Democratic reforms start off slowly, but over time they builds up momentum and become difficult to resist as greater numbers of citizens internalize the morality of democracy. Authoritarian regimes cut short the process by which people become democratic citizens. They fail in the long-term even though they may, in the short-term, be superior to newly-established democracies on certain measures.
Lesson No. 5: Fostering Belief in Democracy
Because its success is a long-term achievement, democracy must be sustained, particularly in its formative stage, by a widely-shared belief in its desirability. This was perhaps the greatest failing of the January 25 Revolution, which never convinced a majority of Egyptians that democracy was a good in itself even if it did not bring immediate solutions for the people’s legitimate demands.
This is ultimately a question of civic education and the challenge of convincing people why, despite heightened demands on citizens, self-government is preferable to an authoritarian regime that promises much but inevitably fails to deliver.
Lesson No. 6: Institutional Solutions
Governance is hard work and requires practical compromises across a broad spectrum of issues. For Egyptian democracy advocates, the priority should not be to promote specific micro-policies, but rather to advocate for institutional solutions to manage popular disagreement and produce political outcomes that will enjoy popular legitimacy. In this respect, Egyptian democracy advocates should focus their attention on questions related to government structures, such as the benefits of a bicameral versus unicameral legislature, as well as the advantages and disadvantages of certain voting systems.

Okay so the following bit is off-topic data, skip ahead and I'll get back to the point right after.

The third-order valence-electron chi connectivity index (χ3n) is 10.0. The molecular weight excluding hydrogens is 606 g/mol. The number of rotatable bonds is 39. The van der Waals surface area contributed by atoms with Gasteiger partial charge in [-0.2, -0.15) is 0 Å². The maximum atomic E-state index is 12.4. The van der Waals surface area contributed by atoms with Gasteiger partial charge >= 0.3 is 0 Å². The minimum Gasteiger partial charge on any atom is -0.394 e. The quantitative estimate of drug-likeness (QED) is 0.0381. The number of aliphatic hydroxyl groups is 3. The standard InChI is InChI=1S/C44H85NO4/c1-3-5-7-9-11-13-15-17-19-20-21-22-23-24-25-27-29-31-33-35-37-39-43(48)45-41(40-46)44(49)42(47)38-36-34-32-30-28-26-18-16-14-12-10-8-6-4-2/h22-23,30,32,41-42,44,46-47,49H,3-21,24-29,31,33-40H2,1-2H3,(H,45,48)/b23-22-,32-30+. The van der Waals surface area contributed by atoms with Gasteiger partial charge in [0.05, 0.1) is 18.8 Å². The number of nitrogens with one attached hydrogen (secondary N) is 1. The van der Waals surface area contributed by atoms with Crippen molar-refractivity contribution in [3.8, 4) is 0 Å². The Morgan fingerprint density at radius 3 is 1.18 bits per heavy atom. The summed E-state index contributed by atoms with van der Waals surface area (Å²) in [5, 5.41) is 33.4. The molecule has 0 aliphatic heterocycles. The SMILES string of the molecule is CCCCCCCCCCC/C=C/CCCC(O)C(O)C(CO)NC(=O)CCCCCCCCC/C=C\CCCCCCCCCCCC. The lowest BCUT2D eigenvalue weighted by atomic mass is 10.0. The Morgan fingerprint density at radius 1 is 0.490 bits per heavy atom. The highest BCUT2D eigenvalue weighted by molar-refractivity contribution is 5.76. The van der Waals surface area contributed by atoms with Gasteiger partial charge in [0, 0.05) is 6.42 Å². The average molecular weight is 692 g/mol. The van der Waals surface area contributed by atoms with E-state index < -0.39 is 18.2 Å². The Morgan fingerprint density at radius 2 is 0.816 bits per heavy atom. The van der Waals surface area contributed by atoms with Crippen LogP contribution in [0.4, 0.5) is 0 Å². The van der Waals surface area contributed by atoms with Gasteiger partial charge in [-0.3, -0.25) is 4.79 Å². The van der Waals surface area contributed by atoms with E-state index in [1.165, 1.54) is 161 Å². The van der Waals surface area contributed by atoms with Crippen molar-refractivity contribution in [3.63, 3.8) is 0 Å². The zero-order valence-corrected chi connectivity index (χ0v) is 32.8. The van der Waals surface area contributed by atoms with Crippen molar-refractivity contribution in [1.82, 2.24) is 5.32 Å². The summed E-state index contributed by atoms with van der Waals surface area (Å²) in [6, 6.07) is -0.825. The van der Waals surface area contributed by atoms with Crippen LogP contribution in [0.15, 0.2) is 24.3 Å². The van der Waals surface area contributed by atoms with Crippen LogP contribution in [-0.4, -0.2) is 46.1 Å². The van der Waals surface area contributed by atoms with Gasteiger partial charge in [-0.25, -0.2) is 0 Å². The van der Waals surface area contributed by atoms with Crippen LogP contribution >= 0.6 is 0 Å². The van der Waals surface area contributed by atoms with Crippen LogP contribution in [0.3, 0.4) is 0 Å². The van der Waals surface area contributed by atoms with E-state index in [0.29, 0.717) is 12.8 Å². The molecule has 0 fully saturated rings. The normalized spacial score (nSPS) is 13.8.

Given the highly centrifugal nature of Egyptian politics, it is crucial public institutions check the tendency of Egyptian politics to focus exclusively on the particular demands of various interest groups and help channel these local demands into a broad political program. In this regard, a bicameral legislature may be useful if electoral rules are drawn up so that successful candidates in at least one of the two legislative chambers must win votes nation-wide rather than from a particular district. One branch of the legislature could represent particular, local concerns, while the other branch would have a broader constituency and be better positioned to reflect a national constituency. Given the weakness and fragmentation of Egypt’s political parties, a cumulative voting system in which voters would be entitled to rank candidates, instead of voting for one candidate over all others, might also be effective in moderating extremist tendencies that currently dominate Egyptian politics.